|Iain Abernethy's Martial Map|
He argues that these are three distinct disciplines, but they do overlap. The graphic depiction of this concept appears in the figure at left, and Iain's podcast (which he describes as an "e-book" due to its length), explains what the seven areas mean for those of us doing combat-related practices.
I really enjoyed learning about this model because it helps me better understand my own journey. However, it does introduce some problems. For one, is there an overall term that captures all three elements? Naturally I would expect the term "martial art" to include self-protection, fighting, and the activities Iain labels "martial arts." I'm not sure I agree with Iain's separation of martial arts from self-protection and fighting, but I understand his explanation for doing so.
Another issue to consider is the idea of being a "complete" practitioner. The explosion of the ground game following the UFC brought this reality to light for many martial artists. Unfortunately, too often we think only in terms of tactical considerations. Being "complete," for many of us, means being able to fight at all ranges: long/leg range, medium/punching range, short/trapping or clinching range, and ground or grappling range. (Even this topic is subject to many interpretations, including "out of range," or even finer gradations of distance or interaction.)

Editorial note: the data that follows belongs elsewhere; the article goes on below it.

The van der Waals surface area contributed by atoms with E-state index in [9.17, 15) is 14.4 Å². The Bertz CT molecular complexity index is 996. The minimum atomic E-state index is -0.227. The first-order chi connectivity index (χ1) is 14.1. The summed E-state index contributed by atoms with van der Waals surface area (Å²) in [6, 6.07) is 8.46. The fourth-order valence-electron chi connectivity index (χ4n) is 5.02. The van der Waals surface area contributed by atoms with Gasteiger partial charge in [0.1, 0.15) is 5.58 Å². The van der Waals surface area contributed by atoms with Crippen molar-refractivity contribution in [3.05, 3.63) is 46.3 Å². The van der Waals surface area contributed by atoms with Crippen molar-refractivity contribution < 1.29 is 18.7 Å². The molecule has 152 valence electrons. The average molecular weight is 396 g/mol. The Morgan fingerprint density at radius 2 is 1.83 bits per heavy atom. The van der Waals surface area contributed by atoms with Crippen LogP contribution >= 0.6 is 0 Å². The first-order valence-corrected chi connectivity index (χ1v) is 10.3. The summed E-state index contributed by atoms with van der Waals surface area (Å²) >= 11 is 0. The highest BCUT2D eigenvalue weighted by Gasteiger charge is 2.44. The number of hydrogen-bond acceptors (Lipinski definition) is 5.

However, being proficient at these ranges cannot equal being "complete" in my mind. How do you deal with weapons -- either blunt, edged, or projectile (firearms)? How do you handle multiple opponents? How do you protect third parties? There are many other topics that one could introduce to be considered "complete," and only within the "fighting" discipline -- never mind the self-protection or "martial arts" worlds!
The advantage of Iain's martial map is clearly stated in his podcast: use the model to determine how your system's practice fit within self-protection, martial arts, and/or fighting. We are very clear about this in Krav Maga, as I wrote in an earlier post titled Is Krav Maga a Martial Art? Using the martial map, I would align Krav Maga with the self-protection area, as supported by Mr. Eyal Yanilov's statement that "Krav Maga is not a martial art.. it is a reality based self defense system." (emphasis added)
At the higher levels of Krav Maga (emphasized in the Graduate and above ranks), there is more emphasis on fighting, but at all levels there is hardly any of what Iain would call "martial art." This is why I like to supplement my Krav Maga training with a traditional kung fu style, which is much more "martial art."
Have you heard Iain's podcast? How does your practice align? Do you think there needs to be an "uber term" for all three areas, and if yes, what is it?
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